My book ‘Finding Me’ explores love and identity in many ways but one of the ways I look at love is by looking at pain. The contradiction of life is that sometimes in order to understand what you do like, you have to know what you do not like. Like most (if not all) teenagers, my feelings and emotions were hyper sensitive: like become love, dislike became hate – love and hate two words I have grown to understand are incredibly strong and should not be used lightly. However when we are living in certain moments (especially painful ones) I have found that the way I see the word changes. I either start to look at things with a piercing clarity or get so caught up in the pain that I am unable to see clearly. One of the things I have tried to do with the book is show my readers how pain should not be ignored. Every feeling is so important and while we should be careful not to be driven by our emotions, we also have to make sure that we do not completely ignore them.
I learned so much about myself when I took the time to look past my emotion and try to understand why I felt a certain way. While I am no psychologist I have grown to believe that our emotions are indicators of underlying issues. What I mean by this is I used to lash out at people when I felt threatened, I had a fiery tongue and was never afraid to use it. However my negative comments was only a way of me building barriers to hide my own insecurities. I lashed out at people to put them on their guard and therefore feel secure knowing that they felt threatened. This is just one example. I know people who cry to bring attention away from the fact that they are intentionally spiteful people; there are those who sleep with people to feel loved. Things that we do on an emotional level point to the kind of people we are and the foundations we have.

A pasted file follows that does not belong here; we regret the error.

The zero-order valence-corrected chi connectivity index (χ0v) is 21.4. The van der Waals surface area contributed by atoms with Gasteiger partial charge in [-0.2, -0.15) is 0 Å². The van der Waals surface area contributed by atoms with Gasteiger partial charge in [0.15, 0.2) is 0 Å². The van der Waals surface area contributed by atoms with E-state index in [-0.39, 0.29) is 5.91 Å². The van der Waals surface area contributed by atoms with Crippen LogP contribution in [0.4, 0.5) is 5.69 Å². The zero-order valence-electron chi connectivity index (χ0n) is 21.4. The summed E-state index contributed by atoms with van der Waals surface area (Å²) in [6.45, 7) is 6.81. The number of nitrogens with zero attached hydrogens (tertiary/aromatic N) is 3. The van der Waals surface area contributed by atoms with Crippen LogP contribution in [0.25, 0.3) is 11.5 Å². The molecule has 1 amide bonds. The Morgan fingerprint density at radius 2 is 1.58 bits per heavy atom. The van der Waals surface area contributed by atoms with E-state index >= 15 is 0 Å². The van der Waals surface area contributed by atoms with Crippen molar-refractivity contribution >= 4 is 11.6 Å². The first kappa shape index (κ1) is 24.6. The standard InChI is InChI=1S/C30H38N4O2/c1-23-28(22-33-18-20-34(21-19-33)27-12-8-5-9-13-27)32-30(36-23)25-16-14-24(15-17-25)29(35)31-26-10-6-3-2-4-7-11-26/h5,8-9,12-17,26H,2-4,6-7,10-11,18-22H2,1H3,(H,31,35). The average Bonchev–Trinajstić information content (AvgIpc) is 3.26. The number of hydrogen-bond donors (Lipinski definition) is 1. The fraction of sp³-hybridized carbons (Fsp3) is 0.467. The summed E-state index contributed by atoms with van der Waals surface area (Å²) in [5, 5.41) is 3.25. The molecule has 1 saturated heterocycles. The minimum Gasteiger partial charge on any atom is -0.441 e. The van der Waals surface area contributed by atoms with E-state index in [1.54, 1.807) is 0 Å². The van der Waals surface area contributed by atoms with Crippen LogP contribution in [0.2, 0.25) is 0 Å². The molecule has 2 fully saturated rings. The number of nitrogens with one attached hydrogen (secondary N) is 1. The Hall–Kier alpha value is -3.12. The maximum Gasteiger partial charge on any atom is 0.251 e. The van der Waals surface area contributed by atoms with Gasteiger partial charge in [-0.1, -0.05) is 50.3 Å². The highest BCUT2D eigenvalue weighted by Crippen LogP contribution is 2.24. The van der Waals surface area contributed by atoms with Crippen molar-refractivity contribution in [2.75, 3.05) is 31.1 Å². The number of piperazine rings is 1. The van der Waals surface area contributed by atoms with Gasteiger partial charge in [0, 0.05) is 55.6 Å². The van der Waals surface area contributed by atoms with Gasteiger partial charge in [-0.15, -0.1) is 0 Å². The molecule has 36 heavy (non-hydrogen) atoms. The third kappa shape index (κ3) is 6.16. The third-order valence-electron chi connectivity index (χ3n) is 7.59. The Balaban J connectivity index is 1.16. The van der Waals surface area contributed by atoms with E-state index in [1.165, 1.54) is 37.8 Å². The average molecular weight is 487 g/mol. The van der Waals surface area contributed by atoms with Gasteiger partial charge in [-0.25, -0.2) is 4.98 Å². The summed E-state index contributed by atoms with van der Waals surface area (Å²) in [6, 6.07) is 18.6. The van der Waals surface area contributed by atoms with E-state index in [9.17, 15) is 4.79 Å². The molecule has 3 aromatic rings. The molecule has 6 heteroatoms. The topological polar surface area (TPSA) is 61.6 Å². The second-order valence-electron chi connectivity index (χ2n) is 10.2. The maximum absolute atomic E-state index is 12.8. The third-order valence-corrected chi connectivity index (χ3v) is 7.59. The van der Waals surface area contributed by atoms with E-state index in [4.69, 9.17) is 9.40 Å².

The lesson in ‘Finding Me’ is that the only secure and unchaginging love I found was in God. I could go through all the rubbish in the world but as long as I was anchored in God, His Word and His Spirit then there is nothing that can consume and overtake me. The Bible puts it as ‘being pressed but not crushed and persecuted but not abandoned’. That is the attitude I have to pain now. I look for the purpose in my pain: what can I learn from this discomfort, how can I better myself through this time of poverty and frustration, is there a way I can find a solution to this problem. I look past the pain to see what the emotion is trying to show me and I sincerely believe that everyone can too.
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